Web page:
This is a rush transcript from "America's Election HQ," July 16, 2008. This copy may not be in its final form and may be updated.

HEATHER NAUERT, CO-HOST: All right, got it. Mike Baker, thanks a lot. It's always good to have you. Appreciate.

OK, now, it's back to the U.S. and one of the biggest parties Denver has ever thrown. And the city doesn't want t to let anything get in the way, and that may include the city's homeless population. Preparations are, believe it or not, underway for the Democratic National Convention last month and they include a plan to lure Denver's homeless people off the streets during the event for they say, security purposes, but it's a plan that some think is really an attempt to get them out of sight.

FOX's Douglas Kennedy is here now with both sides of the story for us — Douglas.

DOUGLAS KENNEDY, FOX NEWS CORRESPONDENT: Yes, Heather. The city says it is all about security and the Secret Service perimeter around the convention center. But some homeless advocates say it's more about preventing what the city's visitors might see.

Video: Watch Douglas Kennedy's interview

(BEGIN VIDEOTAPE)

OBAMA: When we're in Denver, the Democratic Party will come together.

KENNEDY (voice-over): Democrats who'll visit Denver in August for the party convention will be able to visit legendary Coors Field and will get a magnificent view of the Colorado Rockies.

They may not see is the city's growing homeless problem.

JOHN PARVENSKY, COLORADO COALITION FOR THE HOMELESS: We have just under 5,000 people who are homeless on any given night in Denver.

KENNEDY: In fact, chance of homeless has sprouted up almost everywhere around the city, including public parks, but especially around the Colorado Convention Center where Democrats will gather at the end of the August.

UNIDENTIFIED FEMALE: If I were from out of town and I came down here, I would probably be expecting this beautiful walk and instead, you know, I would be scared and I would probably just leave.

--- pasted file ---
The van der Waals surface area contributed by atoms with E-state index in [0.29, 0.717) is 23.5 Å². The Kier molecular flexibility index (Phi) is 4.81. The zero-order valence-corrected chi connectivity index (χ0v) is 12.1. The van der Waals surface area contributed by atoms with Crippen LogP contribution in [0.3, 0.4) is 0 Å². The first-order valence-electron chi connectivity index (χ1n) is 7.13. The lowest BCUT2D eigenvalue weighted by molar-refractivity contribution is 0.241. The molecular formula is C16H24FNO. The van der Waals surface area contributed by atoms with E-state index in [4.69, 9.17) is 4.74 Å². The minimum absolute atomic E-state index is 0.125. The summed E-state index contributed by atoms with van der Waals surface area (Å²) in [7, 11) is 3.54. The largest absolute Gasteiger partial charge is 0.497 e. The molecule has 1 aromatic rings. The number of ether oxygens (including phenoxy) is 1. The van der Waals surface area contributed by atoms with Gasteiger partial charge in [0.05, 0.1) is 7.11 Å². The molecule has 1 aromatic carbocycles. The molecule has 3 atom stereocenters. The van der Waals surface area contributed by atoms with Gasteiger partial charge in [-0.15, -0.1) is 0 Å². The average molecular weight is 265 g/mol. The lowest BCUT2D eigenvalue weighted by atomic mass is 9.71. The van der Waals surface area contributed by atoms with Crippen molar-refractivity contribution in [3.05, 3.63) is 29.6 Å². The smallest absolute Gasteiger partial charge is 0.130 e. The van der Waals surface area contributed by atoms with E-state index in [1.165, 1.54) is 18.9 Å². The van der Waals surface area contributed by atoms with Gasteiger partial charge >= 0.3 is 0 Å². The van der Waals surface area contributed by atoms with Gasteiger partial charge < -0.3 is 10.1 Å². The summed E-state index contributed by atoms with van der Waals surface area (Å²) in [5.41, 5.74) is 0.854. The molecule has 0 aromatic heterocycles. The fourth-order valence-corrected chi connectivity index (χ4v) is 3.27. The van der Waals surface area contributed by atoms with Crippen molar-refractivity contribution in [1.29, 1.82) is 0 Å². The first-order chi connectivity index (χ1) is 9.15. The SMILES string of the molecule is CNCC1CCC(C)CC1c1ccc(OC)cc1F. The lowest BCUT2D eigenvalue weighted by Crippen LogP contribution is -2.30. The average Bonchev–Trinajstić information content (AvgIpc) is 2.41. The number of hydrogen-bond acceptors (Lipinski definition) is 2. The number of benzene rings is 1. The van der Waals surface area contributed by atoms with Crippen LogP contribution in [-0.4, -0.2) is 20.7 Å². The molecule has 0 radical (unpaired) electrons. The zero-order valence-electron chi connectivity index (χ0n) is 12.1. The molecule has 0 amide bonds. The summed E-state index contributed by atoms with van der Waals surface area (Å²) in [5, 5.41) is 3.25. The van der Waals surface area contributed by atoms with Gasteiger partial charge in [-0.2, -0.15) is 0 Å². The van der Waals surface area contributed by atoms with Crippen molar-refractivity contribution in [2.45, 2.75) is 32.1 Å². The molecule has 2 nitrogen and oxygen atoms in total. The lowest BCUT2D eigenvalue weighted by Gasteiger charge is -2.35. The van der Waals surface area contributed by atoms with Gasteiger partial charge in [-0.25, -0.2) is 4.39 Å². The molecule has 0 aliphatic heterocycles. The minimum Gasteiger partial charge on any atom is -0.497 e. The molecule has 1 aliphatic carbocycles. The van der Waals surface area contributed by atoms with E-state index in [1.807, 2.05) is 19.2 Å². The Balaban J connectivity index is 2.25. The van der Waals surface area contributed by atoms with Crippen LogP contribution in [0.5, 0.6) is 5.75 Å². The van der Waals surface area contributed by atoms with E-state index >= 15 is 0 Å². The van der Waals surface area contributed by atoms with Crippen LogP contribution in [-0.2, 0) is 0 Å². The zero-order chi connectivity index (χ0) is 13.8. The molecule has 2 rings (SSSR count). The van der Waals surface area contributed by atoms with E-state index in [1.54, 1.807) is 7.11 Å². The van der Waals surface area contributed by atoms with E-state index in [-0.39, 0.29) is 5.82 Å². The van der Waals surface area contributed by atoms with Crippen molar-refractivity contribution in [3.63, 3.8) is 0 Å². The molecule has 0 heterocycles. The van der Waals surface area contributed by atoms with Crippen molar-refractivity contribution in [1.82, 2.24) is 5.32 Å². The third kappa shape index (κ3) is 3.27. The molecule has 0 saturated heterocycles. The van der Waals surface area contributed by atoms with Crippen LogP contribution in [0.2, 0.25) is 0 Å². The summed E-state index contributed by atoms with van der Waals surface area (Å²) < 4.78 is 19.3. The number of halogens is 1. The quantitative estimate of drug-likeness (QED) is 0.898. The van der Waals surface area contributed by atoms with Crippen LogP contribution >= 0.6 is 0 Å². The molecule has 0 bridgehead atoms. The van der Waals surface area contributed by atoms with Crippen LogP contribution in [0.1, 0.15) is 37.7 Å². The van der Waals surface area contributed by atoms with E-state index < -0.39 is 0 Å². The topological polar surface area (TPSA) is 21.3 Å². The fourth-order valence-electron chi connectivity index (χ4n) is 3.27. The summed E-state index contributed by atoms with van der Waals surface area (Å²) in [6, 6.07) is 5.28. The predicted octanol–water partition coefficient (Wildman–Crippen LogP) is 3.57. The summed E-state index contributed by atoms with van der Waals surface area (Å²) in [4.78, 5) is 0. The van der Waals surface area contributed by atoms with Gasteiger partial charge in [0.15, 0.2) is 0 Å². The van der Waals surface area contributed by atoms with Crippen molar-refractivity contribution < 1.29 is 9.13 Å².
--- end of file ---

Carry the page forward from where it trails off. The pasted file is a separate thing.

KENNEDY: A fact that may be scaring city officials, who now have a plan to move the homeless away from the convention center, and possibly the eyes of the world. Some vagrants are even being offered movie and museum tickets to stay clear of downtown.

PARVENSKY: There will be a security perimeter around the convention site where no one without credentials can be, and some of our homeless individuals may be living there.

KENNEDY: John Parvensky is president of the Colorado Coalition for the Homeless. He says, "Encouraging the homeless to move away from the convention is simply out of concern for their safety." Other homeless advocates say the city is clearly trying to hide an embarrassing problem.

PARVENSKY: We just want to make sure that it's done in a productive and proactive way.

(END VIDEOTAPE)

KENNEDY: Parvensky points out, there are 50,000 people coming to Denver and he says no matter what happens, Heather, the homeless will be disrupted.

NAUERT: OK, Douglas. So they're giving these people movie tickets?

KENNEDY: Movie tickets -

NAUERT: Theater tickets -

KENNEDY: Going to the zoo if they want.

NAUERT: Oh, and if you don't have a way to get there, we'll provide you with the transportation. How can they say with a straight face that they're not trying to hide the homeless?

KENNEDY: Well, they are right around the convention center, so many of them will be in the perimeters. So they're claiming that they are only offering this to people who don't want to be around the convention center. But -

NAUERT: What's your personal reaction to this?

KENNEDY: What's my personal reaction to this?

NAUERT: Yes.

KENNEDY: I'm just reporting, Heather.

NAUERT: All right. OK.

KENNEDY: We'll let the people decide.

NAUERT: All right. OK. Douglas Kennedy, thanks a lot. Appreciate it.

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